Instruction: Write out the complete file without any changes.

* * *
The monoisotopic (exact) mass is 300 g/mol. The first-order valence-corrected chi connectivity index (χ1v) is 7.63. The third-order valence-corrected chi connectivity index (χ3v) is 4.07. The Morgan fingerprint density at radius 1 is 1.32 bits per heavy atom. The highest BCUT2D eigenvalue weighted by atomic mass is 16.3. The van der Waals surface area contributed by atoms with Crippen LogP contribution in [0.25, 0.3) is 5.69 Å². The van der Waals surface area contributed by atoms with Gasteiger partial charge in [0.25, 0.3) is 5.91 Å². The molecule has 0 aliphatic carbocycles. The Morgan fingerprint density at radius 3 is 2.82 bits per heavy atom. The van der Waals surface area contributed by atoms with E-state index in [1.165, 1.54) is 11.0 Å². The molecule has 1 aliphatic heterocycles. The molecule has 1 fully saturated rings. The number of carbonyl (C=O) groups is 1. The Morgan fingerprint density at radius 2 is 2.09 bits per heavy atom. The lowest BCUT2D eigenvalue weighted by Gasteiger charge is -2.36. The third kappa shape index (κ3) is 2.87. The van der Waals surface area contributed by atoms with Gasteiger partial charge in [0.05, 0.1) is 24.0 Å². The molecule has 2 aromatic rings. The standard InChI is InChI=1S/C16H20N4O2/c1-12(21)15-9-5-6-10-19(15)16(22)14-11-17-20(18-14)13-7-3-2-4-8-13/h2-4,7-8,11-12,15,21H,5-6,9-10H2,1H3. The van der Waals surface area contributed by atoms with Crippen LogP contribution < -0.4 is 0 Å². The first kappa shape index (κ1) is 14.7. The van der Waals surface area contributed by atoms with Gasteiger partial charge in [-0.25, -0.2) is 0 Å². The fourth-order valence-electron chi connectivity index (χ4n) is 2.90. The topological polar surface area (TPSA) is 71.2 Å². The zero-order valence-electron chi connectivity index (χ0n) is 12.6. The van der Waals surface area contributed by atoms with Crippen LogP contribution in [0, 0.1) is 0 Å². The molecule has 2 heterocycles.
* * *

The monoisotopic (exact) mass is 300 g/mol. The first-order valence-corrected chi connectivity index (χ1v) is 7.63. The third-order valence-corrected chi connectivity index (χ3v) is 4.07. The Morgan fingerprint density at radius 1 is 1.32 bits per heavy atom. The highest BCUT2D eigenvalue weighted by atomic mass is 16.3. The van der Waals surface area contributed by atoms with Crippen LogP contribution in [0.25, 0.3) is 5.69 Å². The van der Waals surface area contributed by atoms with Gasteiger partial charge in [0.25, 0.3) is 5.91 Å². The molecule has 0 aliphatic carbocycles. The Morgan fingerprint density at radius 3 is 2.82 bits per heavy atom. The van der Waals surface area contributed by atoms with E-state index in [1.165, 1.54) is 11.0 Å². The molecule has 1 aliphatic heterocycles. The molecule has 1 fully saturated rings. The number of carbonyl (C=O) groups is 1. The Morgan fingerprint density at radius 2 is 2.09 bits per heavy atom. The lowest BCUT2D eigenvalue weighted by Gasteiger charge is -2.36. The third kappa shape index (κ3) is 2.87. The van der Waals surface area contributed by atoms with Gasteiger partial charge in [0.05, 0.1) is 24.0 Å². The molecule has 2 aromatic rings. The standard InChI is InChI=1S/C16H20N4O2/c1-12(21)15-9-5-6-10-19(15)16(22)14-11-17-20(18-14)13-7-3-2-4-8-13/h2-4,7-8,11-12,15,21H,5-6,9-10H2,1H3. The van der Waals surface area contributed by atoms with Crippen LogP contribution < -0.4 is 0 Å². The first kappa shape index (κ1) is 14.7. The van der Waals surface area contributed by atoms with Gasteiger partial charge in [-0.25, -0.2) is 0 Å². The fourth-order valence-electron chi connectivity index (χ4n) is 2.90. The topological polar surface area (TPSA) is 71.2 Å². The zero-order valence-electron chi connectivity index (χ0n) is 12.6. The van der Waals surface area contributed by atoms with Crippen LogP contribution in [0, 0.1) is 0 Å². The molecule has 2 heterocycles.